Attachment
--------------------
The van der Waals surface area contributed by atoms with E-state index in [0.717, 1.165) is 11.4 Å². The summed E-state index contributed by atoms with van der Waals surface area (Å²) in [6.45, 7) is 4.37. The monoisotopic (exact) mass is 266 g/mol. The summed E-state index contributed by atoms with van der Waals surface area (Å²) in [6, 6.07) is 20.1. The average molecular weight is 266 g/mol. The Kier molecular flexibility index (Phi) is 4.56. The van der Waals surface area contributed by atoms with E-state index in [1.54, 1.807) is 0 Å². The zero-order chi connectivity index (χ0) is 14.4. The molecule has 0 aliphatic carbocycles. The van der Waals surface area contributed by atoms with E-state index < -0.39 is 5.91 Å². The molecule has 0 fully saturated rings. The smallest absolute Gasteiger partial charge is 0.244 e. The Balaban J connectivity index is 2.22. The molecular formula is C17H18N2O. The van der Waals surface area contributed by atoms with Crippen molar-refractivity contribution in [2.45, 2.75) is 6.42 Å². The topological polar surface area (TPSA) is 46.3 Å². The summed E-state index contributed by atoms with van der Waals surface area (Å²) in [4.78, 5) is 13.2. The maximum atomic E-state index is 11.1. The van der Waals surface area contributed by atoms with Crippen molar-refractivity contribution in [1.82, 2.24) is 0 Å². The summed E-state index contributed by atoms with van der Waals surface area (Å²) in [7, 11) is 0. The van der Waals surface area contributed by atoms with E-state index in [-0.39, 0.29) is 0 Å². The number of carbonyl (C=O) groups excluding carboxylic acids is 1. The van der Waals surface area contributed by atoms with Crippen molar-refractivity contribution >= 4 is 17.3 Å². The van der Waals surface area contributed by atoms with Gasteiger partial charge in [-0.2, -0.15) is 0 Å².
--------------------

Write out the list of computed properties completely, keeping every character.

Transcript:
The van der Waals surface area contributed by atoms with E-state index in [0.717, 1.165) is 11.4 Å². The summed E-state index contributed by atoms with van der Waals surface area (Å²) in [6.45, 7) is 4.37. The monoisotopic (exact) mass is 266 g/mol. The summed E-state index contributed by atoms with van der Waals surface area (Å²) in [6, 6.07) is 20.1. The average molecular weight is 266 g/mol. The Kier molecular flexibility index (Phi) is 4.56. The van der Waals surface area contributed by atoms with E-state index in [1.54, 1.807) is 0 Å². The zero-order chi connectivity index (χ0) is 14.4. The molecule has 0 aliphatic carbocycles. The van der Waals surface area contributed by atoms with E-state index < -0.39 is 5.91 Å². The molecule has 0 fully saturated rings. The smallest absolute Gasteiger partial charge is 0.244 e. The Balaban J connectivity index is 2.22. The molecular formula is C17H18N2O. The van der Waals surface area contributed by atoms with Crippen molar-refractivity contribution in [2.45, 2.75) is 6.42 Å². The topological polar surface area (TPSA) is 46.3 Å². The summed E-state index contributed by atoms with van der Waals surface area (Å²) in [4.78, 5) is 13.2. The maximum atomic E-state index is 11.1. The van der Waals surface area contributed by atoms with Crippen molar-refractivity contribution in [1.82, 2.24) is 0 Å². The summed E-state index contributed by atoms with van der Waals surface area (Å²) in [7, 11) is 0. The van der Waals surface area contributed by atoms with E-state index in [-0.39, 0.29) is 0 Å². The number of carbonyl (C=O) groups excluding carboxylic acids is 1. The van der Waals surface area contributed by atoms with Crippen molar-refractivity contribution >= 4 is 17.3 Å². The van der Waals surface area contributed by atoms with Gasteiger partial charge in [-0.2, -0.15) is 0 Å².